6/11/2000, Pentecost Year B

“Still the Spirit Speaks”
John 16: 12-13; Acts 2: 1 ,4

"Jesus said, I still have many things to say to you but you cannot bear them now. When the Spirit of truth comes, he will guide you into all the truth; for he will not speak on his own, but will speak whatever he hears, and he will declare to you the things that are to come." (John 16: 12-13)

"When the day of Pentecost had come, they were all together in one place. All of them were filled with the Holy Spirit and began to speak in many languages, as the Spirit gave them ability to speak." (Acts 2: 1 ,4)

One could argue that the entire scope of Scripture is a chronology of God's attempt to communicate with His Creation. Adam and Eve failed to understand the rules. Noah was the only one who continued to hear the voice of God. Abraham was selected because he would listen to God. And on throughout the Old Testament we hear God attempting to speak. The Christ even was designed to be God's supreme effort at grabbing our hearts. And in the Scripture above we see that one of the key ministries of the Holy Spirit is to speak. Still the Spirit speaks in our day. The God who flung the stars into space wants to hide in our hearts and guide us with His still small voice.

It is Pentecost Sunday again and some still ask every year, "What's That?" Actually, Pentecost is one of the Liturgical Church's holy days that is most adaptable to Methodism for its emphasis is on an active involvement of God in our current lives, and life together as a Church. Much of Scripture is historical, but the moment by moment involvement of the Holy Spirit in our lives is a current event. Spirit theology deals with what is happening now, not so much in speculating about the future, or looking back at the past.

As early Methodist Societies met in small groups for prayer and testimony, Mr. Wesley would not allow any personal stories that were not current. They did not focus on how redeemed sinners met Christ, but upon how growing believers were meeting Christ.

A fellow in his fifties went into his annual performance review with the attitude that because he had a graduate degree his company should somehow excuse his lack of current job skills. A big league pitcher who lost his fast ball feels that he should be brought back up to the big league because of past triumphs. A minor leaguer wants to make it to "The Show" at age 20, but he needs several more years to refine his swing. He has potential but the future does not win games in the now.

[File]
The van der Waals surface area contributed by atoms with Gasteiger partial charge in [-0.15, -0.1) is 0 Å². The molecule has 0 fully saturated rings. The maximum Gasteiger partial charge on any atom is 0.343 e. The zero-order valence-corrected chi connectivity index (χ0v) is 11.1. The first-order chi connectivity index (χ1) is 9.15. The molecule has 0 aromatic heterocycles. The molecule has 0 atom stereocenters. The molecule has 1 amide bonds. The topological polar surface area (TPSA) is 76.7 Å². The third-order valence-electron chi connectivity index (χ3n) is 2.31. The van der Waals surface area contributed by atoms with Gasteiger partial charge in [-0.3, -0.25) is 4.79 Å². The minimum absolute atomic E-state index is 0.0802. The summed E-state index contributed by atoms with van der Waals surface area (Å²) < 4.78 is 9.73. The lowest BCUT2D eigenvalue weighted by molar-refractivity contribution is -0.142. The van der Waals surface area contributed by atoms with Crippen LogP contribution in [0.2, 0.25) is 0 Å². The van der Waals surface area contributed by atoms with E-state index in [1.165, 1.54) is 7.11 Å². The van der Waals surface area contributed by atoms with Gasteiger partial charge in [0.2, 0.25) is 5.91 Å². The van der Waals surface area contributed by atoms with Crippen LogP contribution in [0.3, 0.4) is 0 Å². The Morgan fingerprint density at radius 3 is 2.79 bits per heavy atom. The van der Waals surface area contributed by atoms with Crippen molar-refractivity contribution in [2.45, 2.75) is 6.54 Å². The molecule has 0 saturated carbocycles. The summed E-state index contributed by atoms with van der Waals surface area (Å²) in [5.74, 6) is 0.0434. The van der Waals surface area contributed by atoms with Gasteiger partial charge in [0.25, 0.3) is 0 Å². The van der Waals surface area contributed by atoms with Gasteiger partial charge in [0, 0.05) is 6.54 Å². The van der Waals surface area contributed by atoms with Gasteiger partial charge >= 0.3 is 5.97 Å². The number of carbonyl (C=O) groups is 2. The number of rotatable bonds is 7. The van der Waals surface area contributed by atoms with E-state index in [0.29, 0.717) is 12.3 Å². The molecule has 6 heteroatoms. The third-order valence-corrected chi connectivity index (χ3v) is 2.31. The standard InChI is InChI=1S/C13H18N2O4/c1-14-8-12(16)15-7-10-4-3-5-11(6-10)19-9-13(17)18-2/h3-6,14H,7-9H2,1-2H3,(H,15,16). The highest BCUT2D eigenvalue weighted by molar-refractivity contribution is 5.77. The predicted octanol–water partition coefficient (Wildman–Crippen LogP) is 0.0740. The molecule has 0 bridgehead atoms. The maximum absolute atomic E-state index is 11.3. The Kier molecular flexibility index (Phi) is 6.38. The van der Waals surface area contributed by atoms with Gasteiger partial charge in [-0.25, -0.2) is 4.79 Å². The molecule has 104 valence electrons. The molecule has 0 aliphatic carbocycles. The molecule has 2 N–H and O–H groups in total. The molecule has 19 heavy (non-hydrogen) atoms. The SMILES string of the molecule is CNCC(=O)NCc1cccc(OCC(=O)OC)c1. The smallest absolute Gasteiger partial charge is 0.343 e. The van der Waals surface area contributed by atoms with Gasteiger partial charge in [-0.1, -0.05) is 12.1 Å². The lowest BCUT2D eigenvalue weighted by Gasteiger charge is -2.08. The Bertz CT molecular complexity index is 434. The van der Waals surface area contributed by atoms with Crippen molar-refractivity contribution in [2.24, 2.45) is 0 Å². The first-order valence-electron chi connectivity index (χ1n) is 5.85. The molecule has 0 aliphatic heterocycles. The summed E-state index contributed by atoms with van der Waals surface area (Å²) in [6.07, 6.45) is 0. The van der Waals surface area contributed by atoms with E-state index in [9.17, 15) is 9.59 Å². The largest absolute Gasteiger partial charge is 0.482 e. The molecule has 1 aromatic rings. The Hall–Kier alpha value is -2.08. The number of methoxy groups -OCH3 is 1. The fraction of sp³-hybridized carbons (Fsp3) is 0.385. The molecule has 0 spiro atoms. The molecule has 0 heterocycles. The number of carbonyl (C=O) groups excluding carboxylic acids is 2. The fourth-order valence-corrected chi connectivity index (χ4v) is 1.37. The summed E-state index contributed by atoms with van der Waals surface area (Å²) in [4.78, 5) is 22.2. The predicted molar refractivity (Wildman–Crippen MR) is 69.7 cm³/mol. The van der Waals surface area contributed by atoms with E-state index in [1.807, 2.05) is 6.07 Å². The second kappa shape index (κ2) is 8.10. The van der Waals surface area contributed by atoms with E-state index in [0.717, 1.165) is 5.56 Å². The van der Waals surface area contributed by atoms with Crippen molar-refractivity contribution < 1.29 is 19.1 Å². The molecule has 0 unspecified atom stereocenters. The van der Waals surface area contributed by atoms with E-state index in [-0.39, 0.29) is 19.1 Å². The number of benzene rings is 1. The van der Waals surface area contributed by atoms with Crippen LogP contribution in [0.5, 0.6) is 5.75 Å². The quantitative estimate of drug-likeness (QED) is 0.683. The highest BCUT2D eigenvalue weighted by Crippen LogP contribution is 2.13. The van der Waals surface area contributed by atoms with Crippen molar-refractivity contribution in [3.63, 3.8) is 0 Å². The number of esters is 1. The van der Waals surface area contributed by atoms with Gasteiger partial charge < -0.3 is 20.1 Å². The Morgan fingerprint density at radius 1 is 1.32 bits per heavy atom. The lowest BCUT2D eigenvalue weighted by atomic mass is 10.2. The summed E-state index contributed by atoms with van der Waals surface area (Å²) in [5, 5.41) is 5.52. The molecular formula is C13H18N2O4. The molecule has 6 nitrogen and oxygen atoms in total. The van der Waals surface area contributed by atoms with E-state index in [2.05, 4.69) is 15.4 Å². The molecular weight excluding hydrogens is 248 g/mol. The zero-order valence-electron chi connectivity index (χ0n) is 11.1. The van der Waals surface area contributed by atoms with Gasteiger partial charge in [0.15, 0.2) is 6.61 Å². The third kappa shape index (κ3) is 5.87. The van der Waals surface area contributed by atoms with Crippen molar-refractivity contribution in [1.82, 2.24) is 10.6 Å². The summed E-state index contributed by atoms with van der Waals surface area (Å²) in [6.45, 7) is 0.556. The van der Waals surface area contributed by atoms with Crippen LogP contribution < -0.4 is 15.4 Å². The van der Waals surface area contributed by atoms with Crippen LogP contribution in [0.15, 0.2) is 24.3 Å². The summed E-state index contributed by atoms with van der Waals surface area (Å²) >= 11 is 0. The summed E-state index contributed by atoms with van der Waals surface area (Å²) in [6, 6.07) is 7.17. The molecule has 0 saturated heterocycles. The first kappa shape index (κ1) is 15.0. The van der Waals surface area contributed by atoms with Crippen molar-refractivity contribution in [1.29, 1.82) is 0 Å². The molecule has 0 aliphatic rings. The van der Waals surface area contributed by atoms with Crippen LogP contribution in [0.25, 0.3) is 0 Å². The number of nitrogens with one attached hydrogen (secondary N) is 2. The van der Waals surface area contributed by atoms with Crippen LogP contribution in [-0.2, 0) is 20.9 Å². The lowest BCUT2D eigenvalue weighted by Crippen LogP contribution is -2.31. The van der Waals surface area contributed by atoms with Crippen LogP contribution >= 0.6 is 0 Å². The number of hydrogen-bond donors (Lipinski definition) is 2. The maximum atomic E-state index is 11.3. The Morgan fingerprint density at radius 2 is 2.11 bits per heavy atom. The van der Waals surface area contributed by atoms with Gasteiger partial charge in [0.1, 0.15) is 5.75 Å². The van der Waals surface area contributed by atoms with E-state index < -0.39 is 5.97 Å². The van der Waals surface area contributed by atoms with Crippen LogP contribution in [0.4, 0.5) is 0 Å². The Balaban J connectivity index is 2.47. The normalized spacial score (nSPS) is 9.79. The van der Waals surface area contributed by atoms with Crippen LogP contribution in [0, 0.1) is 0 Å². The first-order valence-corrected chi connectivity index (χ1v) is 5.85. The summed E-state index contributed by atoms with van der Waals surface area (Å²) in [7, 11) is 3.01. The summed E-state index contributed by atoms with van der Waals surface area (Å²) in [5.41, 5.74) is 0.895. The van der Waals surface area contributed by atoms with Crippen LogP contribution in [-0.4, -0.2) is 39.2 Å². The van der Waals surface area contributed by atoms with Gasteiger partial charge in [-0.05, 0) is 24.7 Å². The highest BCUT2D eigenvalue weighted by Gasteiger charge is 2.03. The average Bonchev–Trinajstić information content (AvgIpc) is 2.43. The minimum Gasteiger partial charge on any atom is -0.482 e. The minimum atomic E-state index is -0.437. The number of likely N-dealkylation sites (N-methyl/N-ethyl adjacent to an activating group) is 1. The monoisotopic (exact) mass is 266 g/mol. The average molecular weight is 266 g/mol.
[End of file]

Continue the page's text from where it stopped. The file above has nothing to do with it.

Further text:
Spiritual development is a contemporaneous experience or it does not come about. This is never more clear than in the life of the First Century Church as recorded in The Acts (actions) of the Apostles: Things were popping, folks were hopping. It is that way at First Methodist Church too. Our church is different every time we meet. If you have been absent for a while you have been left behind. If you have considered coming in the future that's a great hope. Yet, the reality of His Presence is in the now, right here and now. It's a new church every time we meet. Still the Spirit Speaks.

What kind of things does the Father want to communicate to us today through the Spirit? "The Nicene Creed" says that, "We believe in the Holy Spirit, the Lord, the giver of life, who proceeds from the Father and the Son, who with the Father and the Son is worshiped and glorified, who has spoken through the prophets.

Our "Modern Affirmation" leads us to repeat, "We believe in the Holy Spirit as the divine presence in our lives, whereby we are kept in perpetual remembrance of the truth of Christ, and find strength and help in time of need."

All of us are going to have times in which we will need strength and help. The Spirit speak to us during these times the help us make it through the nights and days of terror. When a loved one dies, nothing else seems to matter but our pain and deep sense of loss. But in those times of suffering, the Spirit speaks to our hearts and somehow we know that we will survive even the deep valley of bereavement. Indeed, it is not God's will that we suffer forever. This is why the Spirit come to us with comfort. Through time, and through communion with the Spirit we soon find ourselves coming out of the deep pain of loss.

Another work of the Spirit is to give us victory over enslavement to sin. Sure we sin daily and will always have something to confess and work on; but, the inward power of the Spirit wants us to allow Him to enable overcoming. Anyone who has struggled with addiction knows that ultimately it is the "Higher Power" that does for us what we cannot do for ourselves. And the Spirit gives us an inner assurance that we are truly forgiven and are a part of a Kingdom that will have no end.

And the Spirit gives Gifts: functional, practical, competencies that can be used by Him in the Church. Often He enhances our natural abilities. Sometimes He raises up natural talents and focuses then on Christian motives. For example, the main difference between singing and Christian singing is a willingness to allow the Spirit to speak through the music. A speech and a sermon are similar except for the element of the Holy Spirit. Our church is a business and a community organization, but when we allow the Spirit to lead and guide and keep us focused, great things for God can continue to happen. He speaks to us and wants to speak through us to everybody everywhere. Indeed, He has entrusted His mission to our repeating od the worsd He has spoken to us.

Still the Spirit Speaks, but will we listen, and will we allow Him to work through our lives?

a sermon synopsis by C. Robert Allred, Th.D., Pastor

6/11/2000, Pentecost Year B